FANDOM


European Integration and the Western Balkans

von Prof. Dr. Avni Mazrreku

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[1.] Ama/Fragment 117 01 - Diskussion
Zuletzt bearbeitet: 2017-06-14 12:31:44 WiseWoman
Ama, Bechev 2004, Fragment, Gesichtet, KomplettPlagiat, SMWFragment, Schutzlevel sysop

Typus
KomplettPlagiat
Bearbeiter
Graf Isolan
Gesichtet
Yes
Untersuchte Arbeit:
Seite: 117, Zeilen: 1-12, 101-103
Quelle: Bechev 2004
Seite(n): 5, Zeilen: 5-13, 101-102
Part G First Steps for the Hope and Future of the Western-Balkans

I. Cologne Council

The violence in Kosovo leading to the NATO campaign against Yugoslavia introduced important qualitative changes in the EU's policy towards South East Europe. If the US and NATO had done a great job of defeating Milosevic militarily, the 'Europeans' had to pay the bill and generate economic growth and political stability in the region. The Stability Pact launched by the German Presidency of the EU resurrected the idea of the 'hour of Europe', and this time the dawn was for real.394 It was clear that it was the EU's job to assemble and coordinate a coalition of international donors. Yet, to be credible, the EU had to make certain promises to South East Europe.


394 See Lykke Friis and Anna Murphy, Turbo-charged Negotiations: the EU and the Stability Pact for South Eastern Europe, Journal of European Public Policy, Vol. 7, No. 5, 2000, pp. 767-786.

How Much is Enough?: the EU involvement after the Kosovo war

The violence in Kosovo leading to the NATO campaign against Yugoslavia introduced important qualitative changes in the EU’s policy towards South East Europe. If the US and NATO had done the dirty work of defeating Milosevic militarily, the ‘Europeans’ had to pay the bill and generate economic growth and political stability in the region. The Stability Pact launched by the German Presidency of the EU resurrected the idea of the ‘hour of Europe’, and this time the dawn was for real.1 It was clear that it was the EU’s job to assemble and coordinate a coalition of international donors. Yet, to be credible, the EU had to make certain promises to South East Europe.


1 See Lykke Friis and Anna Murphy, ‘”Turbo-charged Negotiations”: the EU and the Stability Pact for South Eastern Europe,’ Journal of European Public Policy vol. 7, no. 5, 2000, pp. 767-86

Anmerkungen

No source mentioned; nothing has been marked as a citation.

Sichter
(Graf Isolan), WiseWoman

[2.] Ama/Fragment 117 21 - Diskussion
Zuletzt bearbeitet: 2017-06-14 12:40:11 WiseWoman
Ama, Bechev 2004, Fragment, Gesichtet, KomplettPlagiat, SMWFragment, Schutzlevel sysop

Typus
KomplettPlagiat
Bearbeiter
Graf Isolan
Gesichtet
Yes
Untersuchte Arbeit:
Seite: 117, Zeilen: 21-34, 106
Quelle: Bechev 2004
Seite(n): 5, 6, Zeilen: 5:15-24, 103; 6:1-3
The Pact's founding documents solemnly declared that "the EU will draw the region closer to the perspective of full integration of these countries in South East Europe into its structures".396 However, it was very much unclear how the Stability Pact squared with integration. It remained, by and large, post-conflict reconstruction strategy funded by the International Financial Institutions, the EU and its Member States. In terms of its approach, the Pact was not an accession platform. Initiated by the German Presidency and sanctioned by the Cologne Council, it was nonetheless placed institutionally under the OSCE. The EU was just one, albeit the most important, stakeholder amongst many. The Pact exemplified a trend: the EU took over the economy pillar within the Kosovo's UN administration (UNMIK), but preferred sharing responsibility with a vast range of international actors. The Stability Pact, however, contained only part of the story. Parallel to it, the EU launched the Stabilization and Association Process (SAP) as a new instrument to upgrade its contractual relations with the Western [Balkan states.]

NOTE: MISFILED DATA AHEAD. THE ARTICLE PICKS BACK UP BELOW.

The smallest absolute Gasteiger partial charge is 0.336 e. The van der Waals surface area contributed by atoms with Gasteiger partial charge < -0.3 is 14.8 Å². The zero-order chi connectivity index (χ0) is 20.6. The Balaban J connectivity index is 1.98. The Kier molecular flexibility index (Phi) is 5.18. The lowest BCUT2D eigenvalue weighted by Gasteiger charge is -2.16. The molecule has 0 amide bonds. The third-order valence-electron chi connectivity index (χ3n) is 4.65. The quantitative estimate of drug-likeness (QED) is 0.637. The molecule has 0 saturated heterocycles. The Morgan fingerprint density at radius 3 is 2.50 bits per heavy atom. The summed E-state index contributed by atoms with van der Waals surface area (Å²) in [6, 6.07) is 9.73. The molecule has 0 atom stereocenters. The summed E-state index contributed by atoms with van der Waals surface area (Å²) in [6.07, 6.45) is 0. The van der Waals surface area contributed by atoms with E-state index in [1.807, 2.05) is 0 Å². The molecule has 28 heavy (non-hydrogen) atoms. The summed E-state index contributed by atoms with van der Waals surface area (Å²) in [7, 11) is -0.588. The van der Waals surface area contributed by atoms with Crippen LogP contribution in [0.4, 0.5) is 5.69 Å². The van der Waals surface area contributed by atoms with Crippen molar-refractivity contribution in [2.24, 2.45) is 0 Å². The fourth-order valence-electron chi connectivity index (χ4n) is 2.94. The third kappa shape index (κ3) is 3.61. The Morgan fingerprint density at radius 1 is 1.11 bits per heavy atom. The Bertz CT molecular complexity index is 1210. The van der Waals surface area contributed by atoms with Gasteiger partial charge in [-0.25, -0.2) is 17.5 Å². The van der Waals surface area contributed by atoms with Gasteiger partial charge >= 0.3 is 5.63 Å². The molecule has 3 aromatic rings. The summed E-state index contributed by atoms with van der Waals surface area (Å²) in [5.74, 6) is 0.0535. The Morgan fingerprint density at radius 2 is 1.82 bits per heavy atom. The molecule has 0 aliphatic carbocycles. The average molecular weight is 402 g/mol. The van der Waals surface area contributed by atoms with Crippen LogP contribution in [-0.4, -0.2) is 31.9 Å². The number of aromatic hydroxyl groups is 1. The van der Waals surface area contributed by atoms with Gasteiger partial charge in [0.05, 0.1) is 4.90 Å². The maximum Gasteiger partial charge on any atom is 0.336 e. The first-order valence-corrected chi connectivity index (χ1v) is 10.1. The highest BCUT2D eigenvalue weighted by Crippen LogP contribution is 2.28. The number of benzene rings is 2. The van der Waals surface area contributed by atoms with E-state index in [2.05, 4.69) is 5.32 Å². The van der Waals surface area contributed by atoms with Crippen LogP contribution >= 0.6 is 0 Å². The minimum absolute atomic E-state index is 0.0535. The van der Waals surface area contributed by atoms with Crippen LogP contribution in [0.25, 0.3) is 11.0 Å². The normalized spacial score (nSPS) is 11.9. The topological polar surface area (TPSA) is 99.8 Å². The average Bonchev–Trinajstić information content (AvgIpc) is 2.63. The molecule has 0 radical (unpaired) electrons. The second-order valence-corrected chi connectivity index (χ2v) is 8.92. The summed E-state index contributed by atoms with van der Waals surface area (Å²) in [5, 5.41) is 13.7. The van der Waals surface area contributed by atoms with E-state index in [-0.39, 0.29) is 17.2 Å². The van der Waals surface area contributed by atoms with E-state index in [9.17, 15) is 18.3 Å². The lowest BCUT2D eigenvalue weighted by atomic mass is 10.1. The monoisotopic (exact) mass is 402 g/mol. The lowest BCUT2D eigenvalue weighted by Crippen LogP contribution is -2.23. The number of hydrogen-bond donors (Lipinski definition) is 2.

396 Stability Pact for South East Europe, Cologne, 10 June 1999.

The Pact’s founding documents solemnly declared that ‘The EU will draw the region closer to the perspective of full integration of these countries [in South East Europe] into its structures.’2 However, it was very much unclear how the Stability Pact squared with integration. It remained, by and large, post-conflict reconstruction strategy funded by the International Financial Institutions, the EU and its Member States. In terms of its approach, the Pact was not an accession platform. Initiated by the German Presidency and sanctioned by the Cologne Council, it was nonetheless placed institutionally under the OSCE. The EU was just one, albeit the most important, stakeholder amongst many. The Pact exemplified a trend: the EU took over the economy pillar within the Kosovo’s UN administration (UNMIK), but preferred sharing responsibility with a vast range of international actors.

[page 6]

The Stability Pact, however, contained only part of the story. Parallel to it, the EU launched the Stabilisation and Association Process (SAP) as a new instrument to upgrade its contractual relations with the Western Balkan states.


2 Stability Pact for South East Europe, Cologne, 10 June 1999, p. 20.

Anmerkungen

No source mentioned; nothing has been marked as a citation.

Sichter
(Graf Isolan), WiseWoman


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